מְעַצְבֵּן The Hebrew word עצב means nerve, so that someone nervous is עצבני (a male) or עצבנית (a female). To get on someone’s nerves – to annoy – is the active-intensive לעצבן. For example: נראה לי שעצבנתי אותו. I think I annoyed him. How about annoying? That’s מעצבן and מעצבנת. For example: איזו פרסומת מעצבנת! What an annoying commercial!
סַקְרָנוּת The Hebrew word סקר means survey – something involving checking things out, satisfying curiosity. Someone curious is סקרן (a male) or סקרנית (a female). For example: אני סקרן לדעת מה קרה אתמול. I’m curious to know what happened yesterday. Likewise, curiosity is סקרנות. For example: אפשר לראות את הסקרנות בעיניים של התינוקת. (One) can see the curiosity in the […]
סַבְלָנוּת, סוֹבְלָנוּת Yesterday we saw the two very closely related words, סיכון – risk and סכנה – danger. We saw that in their adjective forms of dangerous and risky, they have the same word: מסוכן. Another pair of words that are nearly identical is סבלנות and סובלנות – the former means patience, and the latter means tolerance. Their meanings are […]
מְסֻכָּן The Hebrew words for dangerous and risky are the same: מסוכן. An example of מסוכן as dangerous: מסוכן לעמוד כל כך קרוב לקצה הצוק! It’s dangerous to stand so close to the edge of the cliff! And here’s מסוכן as risky: הימורים הוא עסק מסוכן. Gambling is risky business. מסוכן comes from the passive-intensive verb form. Danger […]
כֶּשֶׁל, כִּשָּׁלוֹן Hebrew has one word for to fail – the nifal verb להיכשל. For example: הוא נכשל במבחן. He failed (in) the test. A failure, however, has more than one word: while כשל refers to a failure as in a lapse or simply a fail, such as a כשל מכני – a mechanical failure, כישלון refers to failure in the more general sense. To […]
חֲסַר תַּקְדִּים A precedent, in Hebrew, is תקדים, of the root ק.ד.מ meaning first or early. You may recognize the root from words such as מוקדם – early and !קדימה – let’s go (ahead)! תקדים in context: החלטת בית המשפט מהווה תקדים חשוב. The court’s decision constitutes an important precedent. Unprecedented is חסר תקדים – literally, lacking a precedent. For […]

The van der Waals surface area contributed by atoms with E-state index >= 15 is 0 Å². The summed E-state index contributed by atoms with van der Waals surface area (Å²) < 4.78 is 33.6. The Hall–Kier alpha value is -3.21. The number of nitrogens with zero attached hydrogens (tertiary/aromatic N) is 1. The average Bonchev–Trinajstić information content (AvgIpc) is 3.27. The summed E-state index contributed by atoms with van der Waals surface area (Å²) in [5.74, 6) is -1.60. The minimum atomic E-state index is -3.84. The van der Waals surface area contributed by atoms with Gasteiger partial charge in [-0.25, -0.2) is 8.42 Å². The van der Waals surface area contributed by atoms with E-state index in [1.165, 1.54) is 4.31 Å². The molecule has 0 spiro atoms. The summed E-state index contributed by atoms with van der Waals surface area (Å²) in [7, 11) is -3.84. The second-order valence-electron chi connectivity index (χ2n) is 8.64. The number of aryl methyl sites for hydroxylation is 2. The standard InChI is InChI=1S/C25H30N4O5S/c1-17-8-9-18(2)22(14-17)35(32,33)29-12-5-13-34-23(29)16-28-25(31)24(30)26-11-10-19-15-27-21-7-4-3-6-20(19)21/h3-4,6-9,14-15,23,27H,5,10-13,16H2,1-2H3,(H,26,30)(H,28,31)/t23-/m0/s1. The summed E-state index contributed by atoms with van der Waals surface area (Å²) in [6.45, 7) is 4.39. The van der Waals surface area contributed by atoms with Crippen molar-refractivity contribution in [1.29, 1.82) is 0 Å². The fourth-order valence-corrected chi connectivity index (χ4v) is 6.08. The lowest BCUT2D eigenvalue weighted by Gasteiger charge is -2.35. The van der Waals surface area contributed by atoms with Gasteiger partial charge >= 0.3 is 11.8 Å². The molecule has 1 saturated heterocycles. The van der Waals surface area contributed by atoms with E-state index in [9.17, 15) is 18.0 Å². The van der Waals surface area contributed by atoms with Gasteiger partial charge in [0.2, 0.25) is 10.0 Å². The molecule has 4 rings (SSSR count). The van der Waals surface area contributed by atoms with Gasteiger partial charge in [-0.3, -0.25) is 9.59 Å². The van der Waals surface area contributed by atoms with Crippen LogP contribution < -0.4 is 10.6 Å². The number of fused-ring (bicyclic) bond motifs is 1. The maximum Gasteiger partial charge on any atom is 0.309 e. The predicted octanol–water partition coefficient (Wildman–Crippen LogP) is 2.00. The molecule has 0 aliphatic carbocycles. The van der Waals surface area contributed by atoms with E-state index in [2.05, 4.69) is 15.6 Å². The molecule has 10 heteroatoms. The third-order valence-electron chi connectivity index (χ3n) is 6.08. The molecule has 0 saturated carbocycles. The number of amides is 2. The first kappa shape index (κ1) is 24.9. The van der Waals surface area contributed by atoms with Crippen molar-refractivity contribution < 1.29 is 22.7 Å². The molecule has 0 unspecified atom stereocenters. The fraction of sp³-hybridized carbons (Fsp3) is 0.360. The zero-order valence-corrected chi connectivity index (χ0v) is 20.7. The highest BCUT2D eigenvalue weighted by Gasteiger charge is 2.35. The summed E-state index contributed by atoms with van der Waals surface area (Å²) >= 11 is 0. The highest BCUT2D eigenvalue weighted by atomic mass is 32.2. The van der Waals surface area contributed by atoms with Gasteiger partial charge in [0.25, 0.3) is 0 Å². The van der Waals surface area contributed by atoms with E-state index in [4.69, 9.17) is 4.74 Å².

חֹמֶר לְשִׁנּוּן Review Material Can’t read Hebrew yet? You spent time on your Hebrew this week. Use these review materials to make it yours to keep. Flashcards . Scatter . Space Race . Test שַׁבָּת שָׁלוֹם, וְסוֹף שָׁבוּעַ נָעִים! Shabbat Shalom, and have a nice weekend!
לְשַׁפֵּר וּלְשַׁמֵּר The Aramaic word for beauty is שופרא, of the root ש.פ.ר. Hebrew uses this root as well – especially Modern Hebrew, where the active-intensive verb לשפר means to improve something – to make something more beautiful, better. For example: אתם צריכים לשפר את המשחק שלכם. You guys need to improve your game. We’ve seen that the root ש.מ.ר […]
מְאַבְטֵחַ The Hebrew word for to guard or to keep is לשמור. And indeed, שומר (for a male) or שומרת (for a female) could refer to the person doing their best to make sure we’re safe at the mall or at the synagogue. But the better term is מאבטח or מאבטחת, as these words mean he/she who provides security. For […]
שְׁמוּרַת טֶבַע We’ve seen that the Hebrew word for to keep or to guard is לשמור. A reserve – that which is preserved or kept – is called שמורה. And since טבע refers to more than a pair of sandals but to nature itself, a nature reserve is שמורת טבע. For example: עמק החולה הוא לא רק פארק לאומי, אלא […]
בֵּייבִּיסִיטֶר, שְׁמַרְטַף To watch the kids in Hebrew is לשמור על הילדים, literally, to watch/keep/guard the children. But the professional who assume this role when parents are away is not called a watchperson or a guardian in English – they’re called a babysitter. This term is so lovely to the ear that Israelis use it to refer to the people […]